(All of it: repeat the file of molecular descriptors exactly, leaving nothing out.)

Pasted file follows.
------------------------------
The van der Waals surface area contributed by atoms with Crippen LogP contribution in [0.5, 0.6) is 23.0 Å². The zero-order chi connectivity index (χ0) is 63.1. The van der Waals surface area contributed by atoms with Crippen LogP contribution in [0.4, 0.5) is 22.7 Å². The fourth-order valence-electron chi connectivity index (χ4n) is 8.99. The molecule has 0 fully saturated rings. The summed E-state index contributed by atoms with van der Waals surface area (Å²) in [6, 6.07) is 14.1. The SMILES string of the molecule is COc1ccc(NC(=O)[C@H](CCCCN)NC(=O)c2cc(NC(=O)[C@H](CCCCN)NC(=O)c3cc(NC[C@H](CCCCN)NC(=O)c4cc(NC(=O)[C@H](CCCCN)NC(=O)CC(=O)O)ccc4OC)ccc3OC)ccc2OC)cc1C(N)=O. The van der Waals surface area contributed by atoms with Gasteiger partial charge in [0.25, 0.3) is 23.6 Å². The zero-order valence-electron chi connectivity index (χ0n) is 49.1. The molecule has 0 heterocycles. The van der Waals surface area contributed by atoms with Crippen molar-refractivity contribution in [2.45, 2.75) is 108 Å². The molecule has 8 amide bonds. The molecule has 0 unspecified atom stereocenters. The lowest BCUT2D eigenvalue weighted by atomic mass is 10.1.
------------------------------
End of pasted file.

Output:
The van der Waals surface area contributed by atoms with Crippen LogP contribution in [0.5, 0.6) is 23.0 Å². The zero-order chi connectivity index (χ0) is 63.1. The van der Waals surface area contributed by atoms with Crippen LogP contribution in [0.4, 0.5) is 22.7 Å². The fourth-order valence-electron chi connectivity index (χ4n) is 8.99. The molecule has 0 fully saturated rings. The summed E-state index contributed by atoms with van der Waals surface area (Å²) in [6, 6.07) is 14.1. The SMILES string of the molecule is COc1ccc(NC(=O)[C@H](CCCCN)NC(=O)c2cc(NC(=O)[C@H](CCCCN)NC(=O)c3cc(NC[C@H](CCCCN)NC(=O)c4cc(NC(=O)[C@H](CCCCN)NC(=O)CC(=O)O)ccc4OC)ccc3OC)ccc2OC)cc1C(N)=O. The van der Waals surface area contributed by atoms with Gasteiger partial charge in [0.25, 0.3) is 23.6 Å². The zero-order valence-electron chi connectivity index (χ0n) is 49.1. The molecule has 0 heterocycles. The van der Waals surface area contributed by atoms with Crippen molar-refractivity contribution in [2.45, 2.75) is 108 Å². The molecule has 8 amide bonds. The molecule has 0 unspecified atom stereocenters. The lowest BCUT2D eigenvalue weighted by atomic mass is 10.1.